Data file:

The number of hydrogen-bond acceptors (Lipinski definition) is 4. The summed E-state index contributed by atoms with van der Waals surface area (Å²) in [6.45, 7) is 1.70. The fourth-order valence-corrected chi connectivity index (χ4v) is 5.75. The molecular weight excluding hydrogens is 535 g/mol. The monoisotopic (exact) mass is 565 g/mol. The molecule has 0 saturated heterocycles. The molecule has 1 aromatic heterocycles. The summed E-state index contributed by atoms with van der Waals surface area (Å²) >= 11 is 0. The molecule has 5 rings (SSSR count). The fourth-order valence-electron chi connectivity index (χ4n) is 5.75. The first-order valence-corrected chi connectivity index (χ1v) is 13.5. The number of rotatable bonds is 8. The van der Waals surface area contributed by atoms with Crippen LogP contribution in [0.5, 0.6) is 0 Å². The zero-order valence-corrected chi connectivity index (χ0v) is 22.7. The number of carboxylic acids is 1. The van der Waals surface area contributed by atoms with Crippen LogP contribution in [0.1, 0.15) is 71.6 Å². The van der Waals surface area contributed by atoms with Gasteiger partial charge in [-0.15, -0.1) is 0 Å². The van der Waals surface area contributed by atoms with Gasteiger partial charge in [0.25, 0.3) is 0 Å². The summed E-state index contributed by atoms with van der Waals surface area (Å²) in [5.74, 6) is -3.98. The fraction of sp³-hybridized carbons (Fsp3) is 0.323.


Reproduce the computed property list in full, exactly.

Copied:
The number of hydrogen-bond acceptors (Lipinski definition) is 4. The summed E-state index contributed by atoms with van der Waals surface area (Å²) in [6.45, 7) is 1.70. The fourth-order valence-corrected chi connectivity index (χ4v) is 5.75. The molecular weight excluding hydrogens is 535 g/mol. The monoisotopic (exact) mass is 565 g/mol. The molecule has 0 saturated heterocycles. The molecule has 1 aromatic heterocycles. The summed E-state index contributed by atoms with van der Waals surface area (Å²) >= 11 is 0. The molecule has 5 rings (SSSR count). The fourth-order valence-electron chi connectivity index (χ4n) is 5.75. The first-order valence-corrected chi connectivity index (χ1v) is 13.5. The number of rotatable bonds is 8. The van der Waals surface area contributed by atoms with Crippen LogP contribution in [0.5, 0.6) is 0 Å². The zero-order valence-corrected chi connectivity index (χ0v) is 22.7. The number of carboxylic acids is 1. The van der Waals surface area contributed by atoms with Crippen LogP contribution in [0.1, 0.15) is 71.6 Å². The van der Waals surface area contributed by atoms with Gasteiger partial charge in [-0.15, -0.1) is 0 Å². The van der Waals surface area contributed by atoms with Gasteiger partial charge in [0.25, 0.3) is 0 Å². The summed E-state index contributed by atoms with van der Waals surface area (Å²) in [5.74, 6) is -3.98. The fraction of sp³-hybridized carbons (Fsp3) is 0.323.